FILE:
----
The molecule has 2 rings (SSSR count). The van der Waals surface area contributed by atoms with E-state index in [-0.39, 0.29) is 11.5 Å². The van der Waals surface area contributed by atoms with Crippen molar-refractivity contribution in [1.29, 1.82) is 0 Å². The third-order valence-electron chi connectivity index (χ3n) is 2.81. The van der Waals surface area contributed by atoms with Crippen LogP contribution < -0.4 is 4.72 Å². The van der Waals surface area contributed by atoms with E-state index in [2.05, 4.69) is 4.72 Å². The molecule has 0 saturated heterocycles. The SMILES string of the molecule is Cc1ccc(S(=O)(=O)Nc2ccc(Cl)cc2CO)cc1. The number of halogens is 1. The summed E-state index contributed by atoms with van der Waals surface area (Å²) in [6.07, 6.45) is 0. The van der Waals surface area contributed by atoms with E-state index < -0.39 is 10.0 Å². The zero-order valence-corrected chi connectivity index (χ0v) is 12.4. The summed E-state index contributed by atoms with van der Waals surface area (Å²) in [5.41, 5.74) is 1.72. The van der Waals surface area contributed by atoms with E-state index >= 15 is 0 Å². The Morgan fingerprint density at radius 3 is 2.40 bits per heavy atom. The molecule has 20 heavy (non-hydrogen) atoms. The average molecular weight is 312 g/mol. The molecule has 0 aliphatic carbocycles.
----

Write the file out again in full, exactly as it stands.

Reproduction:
The molecule has 2 rings (SSSR count). The van der Waals surface area contributed by atoms with E-state index in [-0.39, 0.29) is 11.5 Å². The van der Waals surface area contributed by atoms with Crippen molar-refractivity contribution in [1.29, 1.82) is 0 Å². The third-order valence-electron chi connectivity index (χ3n) is 2.81. The van der Waals surface area contributed by atoms with Crippen LogP contribution < -0.4 is 4.72 Å². The van der Waals surface area contributed by atoms with E-state index in [2.05, 4.69) is 4.72 Å². The molecule has 0 saturated heterocycles. The SMILES string of the molecule is Cc1ccc(S(=O)(=O)Nc2ccc(Cl)cc2CO)cc1. The number of halogens is 1. The summed E-state index contributed by atoms with van der Waals surface area (Å²) in [6.07, 6.45) is 0. The van der Waals surface area contributed by atoms with E-state index < -0.39 is 10.0 Å². The zero-order valence-corrected chi connectivity index (χ0v) is 12.4. The summed E-state index contributed by atoms with van der Waals surface area (Å²) in [5.41, 5.74) is 1.72. The van der Waals surface area contributed by atoms with E-state index >= 15 is 0 Å². The Morgan fingerprint density at radius 3 is 2.40 bits per heavy atom. The molecule has 20 heavy (non-hydrogen) atoms. The average molecular weight is 312 g/mol. The molecule has 0 aliphatic carbocycles.